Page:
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CARERS' ASSESSMENTS TO FORM PART OF COUNCIL PERFORMANCE INDICATORS

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By LGCnet political correspondent Robert Hedley ...
By LGCnet political correspondent Robert Hedley

Despite huge progress recently in recognising the work done by carers, and despite two Acts of parliament, most carers were still unaware of their right to an assessment of their community care needs, Labour's Baroness Pitkeathley told peers.

She said: 'The key seems to be to change change the behaviour and attitudes of local authorities, especially social services departments, so that they recognise what carers need'.

Health minister Lord Warner agreed there were still problems and more must be done.

He said: 'Work is in hand in my department to develop a measure of carers' assessments and their outcomes, so that it can be used to monitor a council's performance'.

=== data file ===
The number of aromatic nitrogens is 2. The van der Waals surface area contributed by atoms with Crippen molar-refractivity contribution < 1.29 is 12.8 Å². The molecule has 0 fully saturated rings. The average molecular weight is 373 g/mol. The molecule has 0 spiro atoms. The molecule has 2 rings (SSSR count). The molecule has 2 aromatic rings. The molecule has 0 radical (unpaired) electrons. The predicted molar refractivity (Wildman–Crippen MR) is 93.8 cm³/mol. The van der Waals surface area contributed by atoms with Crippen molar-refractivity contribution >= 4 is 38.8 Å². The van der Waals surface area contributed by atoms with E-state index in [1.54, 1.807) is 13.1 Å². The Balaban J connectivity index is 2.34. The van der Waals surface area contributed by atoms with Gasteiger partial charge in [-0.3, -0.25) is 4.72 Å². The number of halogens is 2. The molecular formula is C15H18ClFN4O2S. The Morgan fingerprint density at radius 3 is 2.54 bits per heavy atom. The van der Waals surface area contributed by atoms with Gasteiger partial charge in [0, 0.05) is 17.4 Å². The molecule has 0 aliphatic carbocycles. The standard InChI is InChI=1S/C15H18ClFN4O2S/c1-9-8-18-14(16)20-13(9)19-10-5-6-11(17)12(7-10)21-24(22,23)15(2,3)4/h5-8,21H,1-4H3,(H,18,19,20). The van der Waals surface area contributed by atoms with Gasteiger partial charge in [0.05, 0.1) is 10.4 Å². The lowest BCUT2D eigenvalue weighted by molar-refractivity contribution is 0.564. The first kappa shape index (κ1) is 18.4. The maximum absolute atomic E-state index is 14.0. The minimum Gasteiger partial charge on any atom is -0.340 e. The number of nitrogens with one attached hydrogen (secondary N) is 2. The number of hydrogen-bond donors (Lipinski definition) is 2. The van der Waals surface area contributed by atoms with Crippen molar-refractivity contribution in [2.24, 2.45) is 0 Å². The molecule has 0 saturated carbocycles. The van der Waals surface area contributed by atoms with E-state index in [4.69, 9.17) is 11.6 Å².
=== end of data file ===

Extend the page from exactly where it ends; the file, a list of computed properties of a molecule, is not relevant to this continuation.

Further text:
The Department of Health was in discussions with the Social Care Institute for Excellence todevelop a good practice component to assessments on the DoH's carers' website.

Labour's Baroness Howells said more than 300,000 carers missing out on claiming the caers' allowance because they did not know about it. She asked whether the minister believed social services departments should be more proactive in encouraging carers to claim.

Lord Warner said government knew there was a problem, but there had been a huge increase in the number of claimants.

'Responsibility for the carer's allowance rests with the Department for Work and Pensions. It will bring in better claim packs for those benefits in order to simplify the claiming process. The government will continue to work with councils and the voluntary sector to improve take-up', he added.

Conservative Lord Skelmersdale welcomed welcomed the extension of carer's allowance to people over retirement age. However, because of the financial rules, it was an incredibly complicated process, taking in pension rights, the minimum income guarantee and other factors. Therefore, he said, he was delighted the Department for Work and Pensions was to send out new information.

But, he added: 'That is all very well from the point of view of administrators. The important thing is that it should be read and understood by the recipients. That has not always been the history of the Department for Work and Pensions'.

Hansard 4 Dec 2003: Column 484 -487

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